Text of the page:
President and CEO's Blog

By Gerald Glandon, PhD posted 18 days ago

  
Board Membership

Starting as far back as October 2017, the Board has considered changes in AUPHA bylaws as part of efforts to enhance inclusion into AUPHA leadership. Specifically, the discussion centered on enabling faculty from Associate and Affiliate and other membership categories to serve on the Board.  For those that did not have the opportunity to read my memo to AUPHA members from May 7, 2019, you can download the memo. That memo discusses the specifics of the current bylaws, the changes required, and a summary of the “pros and cons” of the decision.

During the March face-to-face meeting of the Board, staff presented and the full Board discussed the following recommendations: 
Recommendation 1: Modify AUPHA bylaws to enable a limited and specified number of faculty from a variety of membership categories to assume Board seats going forward. 
Recommendation 2: Explicitly specify in the AUPHA bylaws that only faculty from Full Member programs can assume leadership roles on the Board.

The specified number of Board members from the various categories of membership being considered:
  1. Full Member Programs - No less than 10 Graduate and Undergraduate
  2. Associate Member Programs  -  No more than 1
  3. Affiliate Member Programs (Practitioners)  - No more than 3
  4. Individual Members  -   No more than 1
  5. International Members -  No more than 1
  6. President/CEO  - No more than 1

During the last month, many of you have provided your comments as summarized below. For those planning to attend the Business Meeting in New Orleans on Thursday next week, we hope that reading this in advance will facilitate an informed decision. 

Member Comments
Overall. The responses received were generally more positive toward favoring the proposal than oppose but a number of responses represented uncertainty. 
  • Favor 62.3%
  • Oppose 22.6%
  • Uncertain 15.1%
Reasons to Favor. Generally, favorable responses focused on having the Board become more diverse and inclusive of membership. A sampling of the comments with minor edits for space considerations:
  • Diverse and inclusive Board, which will benefit the organization and the field as a whole.
  • Board diversity, in terms of backgrounds and perspectives of its members, is valuable and should be valued. Good governance demands it.
  • Broadening appeal is important to the long-term viability of AUPHA.
  • Support inclusivity. Allow smaller, local programs to have a voice.
  • AUPHA is a membership organization …. should serve ALL its members. 
  • Not all programs can obtain Full Member status, , …..  that does not mean the program is not rigorous and meeting the curriculum standards.   
  • Programs that are not Full Members can also help shape the future of certification and provide valuable insight.
  • Higher education has been changing for some time and AUPHA needs to stay ahead of the changes and be more inclusive of all program types.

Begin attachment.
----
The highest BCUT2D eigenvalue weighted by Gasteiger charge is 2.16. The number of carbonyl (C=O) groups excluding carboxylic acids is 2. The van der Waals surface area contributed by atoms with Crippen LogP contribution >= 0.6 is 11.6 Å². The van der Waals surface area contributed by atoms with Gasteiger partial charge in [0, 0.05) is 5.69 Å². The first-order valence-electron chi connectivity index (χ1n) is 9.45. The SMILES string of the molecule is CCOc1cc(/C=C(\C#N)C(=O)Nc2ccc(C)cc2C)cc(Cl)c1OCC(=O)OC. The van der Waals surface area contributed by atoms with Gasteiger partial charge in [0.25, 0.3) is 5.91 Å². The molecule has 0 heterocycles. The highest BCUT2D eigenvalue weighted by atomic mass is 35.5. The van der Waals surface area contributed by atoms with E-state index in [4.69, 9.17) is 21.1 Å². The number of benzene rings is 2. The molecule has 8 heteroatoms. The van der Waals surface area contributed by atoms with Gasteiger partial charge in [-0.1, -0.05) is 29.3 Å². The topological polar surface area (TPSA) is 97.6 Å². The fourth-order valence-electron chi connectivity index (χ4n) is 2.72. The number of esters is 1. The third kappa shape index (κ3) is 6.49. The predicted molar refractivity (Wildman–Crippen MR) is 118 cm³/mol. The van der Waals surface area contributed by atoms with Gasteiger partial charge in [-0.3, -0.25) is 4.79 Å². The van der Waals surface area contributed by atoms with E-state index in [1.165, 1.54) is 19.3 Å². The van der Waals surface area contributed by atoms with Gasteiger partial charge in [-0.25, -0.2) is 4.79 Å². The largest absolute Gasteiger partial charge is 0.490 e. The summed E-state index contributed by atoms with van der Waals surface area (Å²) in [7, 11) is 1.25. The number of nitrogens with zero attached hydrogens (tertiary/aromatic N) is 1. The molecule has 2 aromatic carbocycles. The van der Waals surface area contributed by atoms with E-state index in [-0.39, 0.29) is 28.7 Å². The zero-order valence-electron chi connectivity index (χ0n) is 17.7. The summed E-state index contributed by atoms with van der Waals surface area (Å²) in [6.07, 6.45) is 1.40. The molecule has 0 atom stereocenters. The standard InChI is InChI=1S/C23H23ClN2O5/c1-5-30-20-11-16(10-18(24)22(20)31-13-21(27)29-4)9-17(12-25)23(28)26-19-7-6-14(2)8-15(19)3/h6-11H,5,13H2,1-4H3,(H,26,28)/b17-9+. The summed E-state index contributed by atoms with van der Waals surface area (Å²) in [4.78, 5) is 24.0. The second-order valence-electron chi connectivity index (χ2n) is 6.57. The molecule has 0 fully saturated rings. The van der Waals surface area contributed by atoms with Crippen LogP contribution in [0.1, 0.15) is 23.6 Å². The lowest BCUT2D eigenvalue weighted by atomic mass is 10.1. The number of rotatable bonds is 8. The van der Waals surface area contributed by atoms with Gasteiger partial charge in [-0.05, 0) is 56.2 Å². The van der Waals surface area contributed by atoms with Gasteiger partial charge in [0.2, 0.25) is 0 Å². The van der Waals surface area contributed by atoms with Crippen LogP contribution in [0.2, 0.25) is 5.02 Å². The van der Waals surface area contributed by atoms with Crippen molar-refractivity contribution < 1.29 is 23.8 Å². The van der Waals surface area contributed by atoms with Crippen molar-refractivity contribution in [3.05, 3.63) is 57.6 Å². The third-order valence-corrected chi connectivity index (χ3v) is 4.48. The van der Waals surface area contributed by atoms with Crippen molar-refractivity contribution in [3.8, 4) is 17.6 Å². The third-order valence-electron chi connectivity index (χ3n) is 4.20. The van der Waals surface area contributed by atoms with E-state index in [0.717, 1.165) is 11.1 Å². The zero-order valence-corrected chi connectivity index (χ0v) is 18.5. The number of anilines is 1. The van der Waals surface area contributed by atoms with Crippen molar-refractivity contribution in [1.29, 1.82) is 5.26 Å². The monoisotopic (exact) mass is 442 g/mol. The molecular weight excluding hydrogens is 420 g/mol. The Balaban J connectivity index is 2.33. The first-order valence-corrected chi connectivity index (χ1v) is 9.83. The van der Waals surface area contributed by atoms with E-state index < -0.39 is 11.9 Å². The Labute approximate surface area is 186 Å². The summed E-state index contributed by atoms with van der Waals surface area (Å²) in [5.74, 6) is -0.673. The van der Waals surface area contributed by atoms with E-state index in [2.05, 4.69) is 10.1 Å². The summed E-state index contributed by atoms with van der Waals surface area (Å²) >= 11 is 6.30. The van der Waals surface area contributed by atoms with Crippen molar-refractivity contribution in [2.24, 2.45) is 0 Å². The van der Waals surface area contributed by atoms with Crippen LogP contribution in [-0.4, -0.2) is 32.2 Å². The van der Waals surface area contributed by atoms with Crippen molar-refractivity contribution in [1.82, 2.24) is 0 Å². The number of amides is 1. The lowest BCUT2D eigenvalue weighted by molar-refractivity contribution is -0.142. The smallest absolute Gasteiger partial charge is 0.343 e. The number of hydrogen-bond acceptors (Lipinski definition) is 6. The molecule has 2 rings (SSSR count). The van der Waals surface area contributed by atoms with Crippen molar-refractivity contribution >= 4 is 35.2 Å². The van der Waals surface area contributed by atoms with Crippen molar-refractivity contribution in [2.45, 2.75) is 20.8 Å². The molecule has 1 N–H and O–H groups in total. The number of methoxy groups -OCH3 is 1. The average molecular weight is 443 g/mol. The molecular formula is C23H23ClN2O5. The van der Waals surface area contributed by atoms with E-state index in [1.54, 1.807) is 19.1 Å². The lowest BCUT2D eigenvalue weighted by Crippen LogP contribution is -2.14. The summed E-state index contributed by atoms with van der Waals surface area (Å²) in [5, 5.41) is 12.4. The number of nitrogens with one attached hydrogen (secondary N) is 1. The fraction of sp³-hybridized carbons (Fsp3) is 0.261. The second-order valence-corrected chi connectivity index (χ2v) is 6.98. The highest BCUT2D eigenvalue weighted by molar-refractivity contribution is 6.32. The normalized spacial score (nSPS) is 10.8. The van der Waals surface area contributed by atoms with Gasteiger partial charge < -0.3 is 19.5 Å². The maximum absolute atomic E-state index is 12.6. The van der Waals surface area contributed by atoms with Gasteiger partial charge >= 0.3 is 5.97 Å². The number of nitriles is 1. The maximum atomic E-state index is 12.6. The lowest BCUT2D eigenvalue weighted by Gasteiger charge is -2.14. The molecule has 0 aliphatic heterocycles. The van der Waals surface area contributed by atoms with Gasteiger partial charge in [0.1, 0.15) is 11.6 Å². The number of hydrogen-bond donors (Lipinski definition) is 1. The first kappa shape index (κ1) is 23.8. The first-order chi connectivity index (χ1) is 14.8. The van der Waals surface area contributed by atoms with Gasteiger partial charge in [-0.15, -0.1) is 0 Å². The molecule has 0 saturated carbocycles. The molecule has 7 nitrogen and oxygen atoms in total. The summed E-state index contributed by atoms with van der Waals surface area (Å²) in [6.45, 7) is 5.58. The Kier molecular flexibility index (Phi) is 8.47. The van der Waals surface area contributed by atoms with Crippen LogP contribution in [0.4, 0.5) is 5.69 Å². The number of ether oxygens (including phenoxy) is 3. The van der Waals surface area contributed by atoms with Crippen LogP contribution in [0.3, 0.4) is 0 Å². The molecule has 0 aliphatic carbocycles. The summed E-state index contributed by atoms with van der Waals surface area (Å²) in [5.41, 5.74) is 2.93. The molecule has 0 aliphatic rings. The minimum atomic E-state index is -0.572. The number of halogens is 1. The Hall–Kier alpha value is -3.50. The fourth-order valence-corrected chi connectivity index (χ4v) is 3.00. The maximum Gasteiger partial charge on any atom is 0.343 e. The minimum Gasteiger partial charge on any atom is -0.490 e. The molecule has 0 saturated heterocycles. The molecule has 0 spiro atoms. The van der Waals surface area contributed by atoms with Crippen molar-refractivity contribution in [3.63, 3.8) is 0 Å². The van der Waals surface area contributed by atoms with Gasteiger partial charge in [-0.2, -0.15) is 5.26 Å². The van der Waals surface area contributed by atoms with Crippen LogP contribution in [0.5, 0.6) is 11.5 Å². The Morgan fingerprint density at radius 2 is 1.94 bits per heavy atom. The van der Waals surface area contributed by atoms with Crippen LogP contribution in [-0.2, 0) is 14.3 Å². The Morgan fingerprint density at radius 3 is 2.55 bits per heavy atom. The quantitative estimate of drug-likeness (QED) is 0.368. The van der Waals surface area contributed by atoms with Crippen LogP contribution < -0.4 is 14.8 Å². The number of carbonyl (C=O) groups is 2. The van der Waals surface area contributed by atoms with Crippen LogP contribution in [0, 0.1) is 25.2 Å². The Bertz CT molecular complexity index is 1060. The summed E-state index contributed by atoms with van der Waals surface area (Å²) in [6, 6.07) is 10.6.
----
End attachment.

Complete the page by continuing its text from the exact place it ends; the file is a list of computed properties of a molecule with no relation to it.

• Cultural change points to inclusion as a guiding principle.
  • I personally believe in a big tent that will get the views from a variety of AUPHA affiliates.  The seats available to the "non-traditional" member are limited and so they will not take from the Full Member programs, but rather add to the views coming from a different category of membership.
Reasons to Oppose. These comments tended to fall into two general categories: value and quality.
Some of the value comments included:
  • Full member programs are bearing the brunt of the cost. They should keep the privilege associated with this status.
  • Programs should seek to attain full AUPHA membership. It would make more sense to alter the definition of "full" member than to do what is being proposed
  • .…full member program, we pay additional dues and this is part of the premium benefit package. Are the associate programs interested in paying more in dues to have an opportunity to be a board member? 
Some of the quality-related reasons to oppose comments included:
  • One cannot be certain about the quality of the educational experience provided by programs that are not accredited or certified. 
  • The business of AUPHA is about improving the quality of education  - programs on the board need to be able to demonstrate their commitment to this.  Accreditation is a way programs can demonstrate their commitment to quality 
  • Those not having gone through the rigorous certification process cannot protect the integrity of the process and thus would weaken the purpose of AUPHA
In the Middle. Naturally, some people expressed both sides of the argument in one way or another.
  • I agree that the organization should seek to be more inclusive of the variety of educational programs…….    I have two concerns  
    • There should be advantages in being a full dues paying member………
    • I also strongly believe that board membership should be limited to programs that are accredited or certified. 
  • The accreditation or certification requirement does not need to be limited to CAHME and could include programs that are housed in accredited schools of public health or businesses, or other accrediting bodies.
Other Comments. There were a number of clear misunderstandings of how AUPHA leadership operates such as enabling faculty not part of AUPHA to be appointed to Board, Certification standards could be set by those not certified and confusion regarding who currently votes on issues (program or faculty). There were also some interesting ideas presented:
  • Select on Board based upon faculty qualifications and not that of Program.
  • Conversation should be held in person at the annual meeting.
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